Descriptiveness: During prosecution of the application, Examining Attorney Jonathan R. Falk concluded that the mark’s “wording merely describes a characteristic of applicant’s goods, specifically, a type of fashion made for riding a bicycle.” The Examining Attorney relied on dictionary definitions of “cycling” (“the act, sport, or technique of riding or racing on a bicycle, motorcycle, or similar vehicle”), “bike,” and “style” (“a particular fashion”). In response, DashAmerica contended that its BIKESTYLE mark “does not refer to ‘fashion made for riding a bicycle’ . . . but rather to all aspects that embody the interests of cyclists, and, in turn, the cyclists’ way of life.” As a result, Applicant asserted, BIKESTYLE “does not make consumers immediately think ‘clothing,’ but instead invites them to pause for a moment to understand how the word relates to the company’s goods . . . .” The Examining Attorney was unpersuaded and maintained the refusal.
The Board agreed with the Examining Attorney and affirmed the refusal to register.. The opinion centered on three main conclusions. First, in its brief, Applicant asserted that “in evaluating descriptiveness, the Examining Attorney improperly split BIKESTYLE into the components BIKE and STYLE.” By dissecting “the mark into isolated elements,” the Examining Attorney allegedly failed to make a determination based on the mark’s overall impression. However, the Board underscored that “[i]n considering a mark as a whole, the Board may weigh the individual components of the mark to determine the overall impression or the descriptiveness of the mark and its various components.” In re Oppedahl & Larson LLP, 71 U.S.P.Q.2d 1370, 1372 (Fed. Cir. 2004). Because the combination of BIKE and STYLE did not evoke “a new and unique commercial impression,” the Board found that the “composite mark BIKESTYLE also has a merely descriptive significance.”
Second, Applicant DashAmerica argued that “‘style’ has numerous meanings, many of which could apply here.” Applicant noted that, in addition to “a particular fashion,” “‘style’ can also be defined as a ‘quality of imagination and individuality expressed in one’s actions and tastes’ or ‘a mode of living.’” The Board rejected this line of reasoning, stating, “That a term may have other meanings in different contexts is not controlling.” In re Bright-Crest, Ltd., 205 U.S.P.Q. 591, 593 (T.T.A.B. 1979). The fact that “‘style’ may possess additional meanings in other contexts [did] not diminish the descriptive significance of the term in connection with the goods at issue.”
Finally, Applicant claimed that “there is no evidence of record that any third party uses ‘bikestyle,’ ‘bike style,’ ‘bicycle style,’ ‘cycling style,’ to describe any apparel, footwear, or any other goods to be used for either the sport of cycling or riding a bicycle in general.” The Board emphasized that it is unnecessary for the USPTO to demonstrate that others have used the mark or term to describe cycling apparel. There is simply “no requirement that the Office prove actual competitor use or need; it is well established that even if an applicant is the only user of a merely descriptive term, this does not justify registration of that term.” In re Carlson, 91 U.S.P.Q.2d 1198, 1203 (T.T.A.B. 2009).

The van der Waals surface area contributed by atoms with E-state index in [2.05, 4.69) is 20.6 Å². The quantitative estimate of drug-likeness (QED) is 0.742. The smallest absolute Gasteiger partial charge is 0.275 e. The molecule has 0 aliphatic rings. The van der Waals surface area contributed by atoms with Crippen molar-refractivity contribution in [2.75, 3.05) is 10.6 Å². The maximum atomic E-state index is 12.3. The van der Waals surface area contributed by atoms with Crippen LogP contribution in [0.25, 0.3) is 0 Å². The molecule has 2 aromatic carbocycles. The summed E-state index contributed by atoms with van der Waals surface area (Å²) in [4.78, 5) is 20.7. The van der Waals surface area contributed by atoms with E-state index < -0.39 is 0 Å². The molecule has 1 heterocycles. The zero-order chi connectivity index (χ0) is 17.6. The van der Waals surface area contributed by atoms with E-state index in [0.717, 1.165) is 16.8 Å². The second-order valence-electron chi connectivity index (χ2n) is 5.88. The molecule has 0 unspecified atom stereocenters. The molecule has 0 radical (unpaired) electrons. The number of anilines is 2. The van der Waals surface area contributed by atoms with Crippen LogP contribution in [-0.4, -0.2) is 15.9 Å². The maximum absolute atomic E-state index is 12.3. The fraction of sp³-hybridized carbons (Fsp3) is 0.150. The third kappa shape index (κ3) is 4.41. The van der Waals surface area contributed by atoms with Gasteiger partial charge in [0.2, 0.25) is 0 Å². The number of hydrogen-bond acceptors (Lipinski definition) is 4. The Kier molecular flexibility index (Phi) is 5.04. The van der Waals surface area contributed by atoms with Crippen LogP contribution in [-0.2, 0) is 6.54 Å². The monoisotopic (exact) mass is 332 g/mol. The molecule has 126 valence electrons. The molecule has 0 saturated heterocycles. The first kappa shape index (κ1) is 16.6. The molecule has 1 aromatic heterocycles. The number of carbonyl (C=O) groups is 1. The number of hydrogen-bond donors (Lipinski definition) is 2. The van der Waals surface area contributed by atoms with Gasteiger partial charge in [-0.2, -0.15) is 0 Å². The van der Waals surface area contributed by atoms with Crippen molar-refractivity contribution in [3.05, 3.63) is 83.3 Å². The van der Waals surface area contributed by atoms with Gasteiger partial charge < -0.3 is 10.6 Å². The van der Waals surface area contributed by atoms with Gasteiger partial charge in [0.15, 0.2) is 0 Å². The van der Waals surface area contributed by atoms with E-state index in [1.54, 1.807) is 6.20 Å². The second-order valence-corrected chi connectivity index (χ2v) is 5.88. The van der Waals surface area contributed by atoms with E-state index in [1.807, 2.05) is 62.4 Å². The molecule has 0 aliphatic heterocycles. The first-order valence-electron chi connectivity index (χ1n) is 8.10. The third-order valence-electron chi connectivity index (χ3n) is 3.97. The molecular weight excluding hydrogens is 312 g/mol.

For these reasons, the Board determined that “the mark BIKESTYLE immediately describes a characteristic [or] feature of Applicant’s various items of cycling apparel, namely, that it is apparel fashioned for bicycling or bike fashion, without the need for multistage reasoning” and issued a final decision refusing registration.
Request for Judicial Notice or To Reopen Prosecution: The opinion raises interesting procedural issues as well. Applicant had attached copies of third-party registrations to its reply brief and asked that the Board take judicial notice of the registrations or, in the alternative, suspend the appeal and reopen prosecution to allow their introduction. However, the Board stated that “[t]he Board does not take judicial notice of applications or registrations; they must be proved by competent evidence.” See, e.g., In re Jonathan Drew Inc., 97 U.S.P.Q.2d 1640, 1644 n.11 (T.T.A.B. 2011). Additionally, the Board reiterated that “the proper procedure for an applicant . . . to introduce evidence after an appeal has been filed is to submit a timely written request with the Board to suspend the appeal and remand the application for further examination.” See 37 C.F.R. § 2.142(d). The request must also include a showing of good cause (i.e. “a satisfactory explanation as to why the evidence was not filed prior to appeal”). As Applicant failed to provide such an explanation, Applicant’s request for remand was denied.
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TTABlog comment: The Chinese “Flying Pigeon” (depicted above) is the world’s most popular vehicle; more than 500 million have been manufactured (according to Wikipedia).
Text Copyright John L. Welch and Amanda B. Slade 2019.